Tim Whyte | Clyde Smyth, My Diploma and Lost Transparency

Tim Whyte

By Tim Whyte

Signal Editor 

I’ll never forget that Zonta roast in 1997. The Signal was the roast-ee for the big annual fundraiser, and Zonta’s roasters took full aim at the paper in general — and in particular at then-Publisher Will Fleet, columnist John Boston, and, me. 

Clyde Smyth, the 16-year superintendent of the William S. Hart Union High School District who later served a term on the Santa Clarita City Council, was one of the roasters. 

Clyde was an icon of the Santa Clarita Valley. If the name seems familiar, his son Cameron has carried the family torch as our former assemblyman and current City Council member. 

The elder Smyth (1931-2012) had been the Hart District superintendent all the way back to my high school days, and was one of the most universally revered leaders in the community. 

He retired from the Hart District in 1992 and, at the time of the 1997 Zonta roast, he was mayor of Santa Clarita.

And there he was, roasting me and The Signal. I was a little starstruck. But he didn’t go easy on me. During his speech, he reminded me and a ballroom full of 400 people at the Hyatt that he had been superintendent when I graduated from Saugus High School in 1984. 

As I wrote in my 1997 column about it, Clyde then displayed, for all to see: 

“Copies of actual pictures from my high school yearbook, complete with bad hair and my senior memory of ‘Greg and I watching Ms. D write on the blackboard.’ (Ms. D was our math teacher. She was fabulous. And a pretty good teacher, too.)”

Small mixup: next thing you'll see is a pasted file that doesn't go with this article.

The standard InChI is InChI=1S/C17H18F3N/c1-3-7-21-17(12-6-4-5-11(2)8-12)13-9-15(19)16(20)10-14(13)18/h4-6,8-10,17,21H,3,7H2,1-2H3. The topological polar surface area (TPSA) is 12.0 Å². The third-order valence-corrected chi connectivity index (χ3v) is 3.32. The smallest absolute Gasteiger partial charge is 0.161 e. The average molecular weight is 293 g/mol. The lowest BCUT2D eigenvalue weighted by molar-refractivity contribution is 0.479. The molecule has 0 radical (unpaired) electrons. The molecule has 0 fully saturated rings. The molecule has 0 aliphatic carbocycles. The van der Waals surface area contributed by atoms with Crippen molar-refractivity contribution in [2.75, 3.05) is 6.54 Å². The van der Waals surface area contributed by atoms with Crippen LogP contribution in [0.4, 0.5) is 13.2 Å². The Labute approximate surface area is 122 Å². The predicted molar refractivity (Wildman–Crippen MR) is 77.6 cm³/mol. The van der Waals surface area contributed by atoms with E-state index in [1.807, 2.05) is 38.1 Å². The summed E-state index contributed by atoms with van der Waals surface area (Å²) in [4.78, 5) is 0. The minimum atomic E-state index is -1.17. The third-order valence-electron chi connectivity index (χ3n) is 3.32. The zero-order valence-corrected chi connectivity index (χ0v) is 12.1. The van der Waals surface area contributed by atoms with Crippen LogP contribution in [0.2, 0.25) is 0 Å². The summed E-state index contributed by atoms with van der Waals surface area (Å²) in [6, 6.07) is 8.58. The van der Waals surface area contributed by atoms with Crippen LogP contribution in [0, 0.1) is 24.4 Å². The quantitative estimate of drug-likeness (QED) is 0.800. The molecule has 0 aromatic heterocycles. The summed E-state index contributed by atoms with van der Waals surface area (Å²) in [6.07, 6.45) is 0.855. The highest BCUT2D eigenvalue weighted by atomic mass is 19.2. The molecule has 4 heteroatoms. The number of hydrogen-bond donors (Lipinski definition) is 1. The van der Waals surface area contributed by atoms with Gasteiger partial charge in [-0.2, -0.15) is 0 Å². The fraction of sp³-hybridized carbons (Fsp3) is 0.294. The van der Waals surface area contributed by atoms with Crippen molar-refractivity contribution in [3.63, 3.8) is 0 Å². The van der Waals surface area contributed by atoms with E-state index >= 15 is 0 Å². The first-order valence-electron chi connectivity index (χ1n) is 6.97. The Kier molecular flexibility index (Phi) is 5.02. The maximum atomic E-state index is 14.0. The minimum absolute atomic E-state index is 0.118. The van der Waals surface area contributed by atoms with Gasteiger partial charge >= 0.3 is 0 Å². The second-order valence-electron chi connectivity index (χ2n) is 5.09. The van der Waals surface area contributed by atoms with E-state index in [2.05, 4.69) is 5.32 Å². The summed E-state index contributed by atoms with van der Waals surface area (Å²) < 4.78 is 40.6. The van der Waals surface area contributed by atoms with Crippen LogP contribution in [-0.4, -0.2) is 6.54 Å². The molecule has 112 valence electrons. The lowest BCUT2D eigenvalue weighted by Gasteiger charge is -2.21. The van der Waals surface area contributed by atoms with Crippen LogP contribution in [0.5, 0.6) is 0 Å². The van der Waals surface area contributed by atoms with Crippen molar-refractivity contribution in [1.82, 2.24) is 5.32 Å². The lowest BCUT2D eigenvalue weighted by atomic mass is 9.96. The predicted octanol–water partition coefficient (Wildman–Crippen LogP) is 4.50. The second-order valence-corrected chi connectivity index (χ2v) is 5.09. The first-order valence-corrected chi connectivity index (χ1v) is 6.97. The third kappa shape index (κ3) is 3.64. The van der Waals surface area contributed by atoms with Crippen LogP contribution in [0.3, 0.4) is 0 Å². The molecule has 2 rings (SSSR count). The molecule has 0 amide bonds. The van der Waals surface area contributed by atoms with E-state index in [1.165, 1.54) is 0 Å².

Yeah. Like the whole community needed to see my 1984 mullet and evidence that I found a teacher to be, how shall we say, “attractive.”

Then, Clyde pulled out an oversized replica of my high school diploma. It was about 3 feet by 5 feet. And something was missing: In the spot where his signature should have been, as the superintendent in 1984, was just a big blank space. 

No signature from Clyde. 

He admonished me that, as Signal editor, I better behave myself, or I’d never get that signature. Good luck getting another job!

It was such great fun and I took that oversized diploma home as a cherished souvenir. 

I bring this up now because it reminds me of what an important position the Hart District superintendent was then, and is now. And how things have changed.

We tend to talk about elected officials a lot in our news coverage, and they of course have a major impact on life in the SCV. But there are a few key appointed positions that have a profound impact on our community: 

Santa Clarita city manager, which has only changed hands twice since 1988. 

The superintendent (now chancellor) of College of the Canyons, a position held by Dianne Van Hook since I was a student there in 1988. Van Hook, too, will go down as an icon of this community’s history. 

And, the Hart district superintendent. 

Comparing any of the successors to Clyde Smyth really isn’t fair. He was the district’s chief executive in a different era, when the valley was smaller and had just three high schools, and he was as much beloved for his excellent leadership as he was for his personal down-home kindness, values and good humor.